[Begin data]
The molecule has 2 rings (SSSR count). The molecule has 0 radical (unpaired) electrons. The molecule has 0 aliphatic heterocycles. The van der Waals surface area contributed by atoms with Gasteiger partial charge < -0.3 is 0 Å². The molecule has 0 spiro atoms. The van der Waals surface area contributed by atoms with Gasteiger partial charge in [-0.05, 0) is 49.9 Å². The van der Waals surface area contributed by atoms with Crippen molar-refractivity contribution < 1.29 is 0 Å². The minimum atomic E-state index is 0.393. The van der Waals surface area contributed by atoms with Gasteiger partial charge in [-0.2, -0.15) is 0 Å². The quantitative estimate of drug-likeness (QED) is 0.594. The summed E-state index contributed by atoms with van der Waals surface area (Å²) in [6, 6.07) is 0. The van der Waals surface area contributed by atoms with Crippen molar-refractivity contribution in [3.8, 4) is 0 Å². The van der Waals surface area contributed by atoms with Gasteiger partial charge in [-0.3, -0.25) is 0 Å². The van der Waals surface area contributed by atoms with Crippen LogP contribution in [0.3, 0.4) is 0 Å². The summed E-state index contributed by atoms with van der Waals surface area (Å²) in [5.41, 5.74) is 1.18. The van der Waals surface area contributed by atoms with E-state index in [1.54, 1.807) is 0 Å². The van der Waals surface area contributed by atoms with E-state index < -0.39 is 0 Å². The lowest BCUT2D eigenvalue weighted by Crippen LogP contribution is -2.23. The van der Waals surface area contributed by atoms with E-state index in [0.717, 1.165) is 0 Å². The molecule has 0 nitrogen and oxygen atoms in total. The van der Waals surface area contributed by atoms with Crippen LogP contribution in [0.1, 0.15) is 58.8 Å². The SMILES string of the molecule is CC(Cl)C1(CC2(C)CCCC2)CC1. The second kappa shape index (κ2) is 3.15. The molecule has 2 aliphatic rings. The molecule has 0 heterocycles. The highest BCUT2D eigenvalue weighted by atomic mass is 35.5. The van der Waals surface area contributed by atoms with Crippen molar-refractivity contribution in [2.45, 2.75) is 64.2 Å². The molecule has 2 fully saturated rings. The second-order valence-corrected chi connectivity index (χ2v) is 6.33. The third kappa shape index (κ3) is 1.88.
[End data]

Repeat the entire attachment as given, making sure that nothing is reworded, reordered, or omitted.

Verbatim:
The molecule has 2 rings (SSSR count). The molecule has 0 radical (unpaired) electrons. The molecule has 0 aliphatic heterocycles. The van der Waals surface area contributed by atoms with Gasteiger partial charge < -0.3 is 0 Å². The molecule has 0 spiro atoms. The van der Waals surface area contributed by atoms with Gasteiger partial charge in [-0.05, 0) is 49.9 Å². The van der Waals surface area contributed by atoms with Crippen molar-refractivity contribution < 1.29 is 0 Å². The minimum atomic E-state index is 0.393. The van der Waals surface area contributed by atoms with Gasteiger partial charge in [-0.2, -0.15) is 0 Å². The quantitative estimate of drug-likeness (QED) is 0.594. The summed E-state index contributed by atoms with van der Waals surface area (Å²) in [6, 6.07) is 0. The van der Waals surface area contributed by atoms with Crippen molar-refractivity contribution in [3.8, 4) is 0 Å². The van der Waals surface area contributed by atoms with Gasteiger partial charge in [-0.3, -0.25) is 0 Å². The van der Waals surface area contributed by atoms with Crippen LogP contribution in [0.3, 0.4) is 0 Å². The summed E-state index contributed by atoms with van der Waals surface area (Å²) in [5.41, 5.74) is 1.18. The van der Waals surface area contributed by atoms with E-state index in [1.54, 1.807) is 0 Å². The van der Waals surface area contributed by atoms with E-state index < -0.39 is 0 Å². The lowest BCUT2D eigenvalue weighted by Crippen LogP contribution is -2.23. The van der Waals surface area contributed by atoms with E-state index in [0.717, 1.165) is 0 Å². The molecule has 0 nitrogen and oxygen atoms in total. The van der Waals surface area contributed by atoms with Crippen LogP contribution in [0.1, 0.15) is 58.8 Å². The SMILES string of the molecule is CC(Cl)C1(CC2(C)CCCC2)CC1. The second kappa shape index (κ2) is 3.15. The molecule has 2 aliphatic rings. The molecule has 0 heterocycles. The highest BCUT2D eigenvalue weighted by atomic mass is 35.5. The van der Waals surface area contributed by atoms with Crippen molar-refractivity contribution in [2.45, 2.75) is 64.2 Å². The molecule has 2 fully saturated rings. The second-order valence-corrected chi connectivity index (χ2v) is 6.33. The third kappa shape index (κ3) is 1.88.